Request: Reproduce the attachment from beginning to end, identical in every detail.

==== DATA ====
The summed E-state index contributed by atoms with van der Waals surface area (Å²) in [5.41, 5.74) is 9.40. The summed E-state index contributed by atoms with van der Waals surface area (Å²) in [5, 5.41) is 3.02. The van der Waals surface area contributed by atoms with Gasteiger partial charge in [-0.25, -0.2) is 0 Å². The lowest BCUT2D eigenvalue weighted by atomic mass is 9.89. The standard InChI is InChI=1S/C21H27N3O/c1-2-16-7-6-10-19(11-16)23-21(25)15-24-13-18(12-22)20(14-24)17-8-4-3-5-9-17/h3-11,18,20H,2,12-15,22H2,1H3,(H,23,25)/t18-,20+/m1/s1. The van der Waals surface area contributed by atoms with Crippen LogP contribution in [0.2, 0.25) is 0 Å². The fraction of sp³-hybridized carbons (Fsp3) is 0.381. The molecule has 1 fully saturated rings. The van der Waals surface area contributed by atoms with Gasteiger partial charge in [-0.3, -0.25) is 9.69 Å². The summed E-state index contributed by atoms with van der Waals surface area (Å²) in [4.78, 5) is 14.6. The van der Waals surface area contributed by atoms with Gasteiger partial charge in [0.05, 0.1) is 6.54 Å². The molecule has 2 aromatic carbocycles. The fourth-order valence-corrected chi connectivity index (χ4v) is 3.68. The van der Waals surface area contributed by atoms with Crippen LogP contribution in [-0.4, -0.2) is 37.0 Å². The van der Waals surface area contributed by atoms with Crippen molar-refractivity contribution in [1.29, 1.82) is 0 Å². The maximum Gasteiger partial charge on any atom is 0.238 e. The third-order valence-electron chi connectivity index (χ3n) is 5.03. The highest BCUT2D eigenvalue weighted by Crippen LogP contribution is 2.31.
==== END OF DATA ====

The summed E-state index contributed by atoms with van der Waals surface area (Å²) in [5.41, 5.74) is 9.40. The summed E-state index contributed by atoms with van der Waals surface area (Å²) in [5, 5.41) is 3.02. The van der Waals surface area contributed by atoms with Gasteiger partial charge in [-0.25, -0.2) is 0 Å². The lowest BCUT2D eigenvalue weighted by atomic mass is 9.89. The standard InChI is InChI=1S/C21H27N3O/c1-2-16-7-6-10-19(11-16)23-21(25)15-24-13-18(12-22)20(14-24)17-8-4-3-5-9-17/h3-11,18,20H,2,12-15,22H2,1H3,(H,23,25)/t18-,20+/m1/s1. The van der Waals surface area contributed by atoms with Crippen LogP contribution in [0.2, 0.25) is 0 Å². The fraction of sp³-hybridized carbons (Fsp3) is 0.381. The molecule has 1 fully saturated rings. The van der Waals surface area contributed by atoms with Gasteiger partial charge in [-0.3, -0.25) is 9.69 Å². The summed E-state index contributed by atoms with van der Waals surface area (Å²) in [4.78, 5) is 14.6. The van der Waals surface area contributed by atoms with Gasteiger partial charge in [0.05, 0.1) is 6.54 Å². The molecule has 2 aromatic carbocycles. The fourth-order valence-corrected chi connectivity index (χ4v) is 3.68. The van der Waals surface area contributed by atoms with Crippen LogP contribution in [-0.4, -0.2) is 37.0 Å². The van der Waals surface area contributed by atoms with Crippen molar-refractivity contribution in [1.29, 1.82) is 0 Å². The maximum Gasteiger partial charge on any atom is 0.238 e. The third-order valence-electron chi connectivity index (χ3n) is 5.03. The highest BCUT2D eigenvalue weighted by Crippen LogP contribution is 2.31.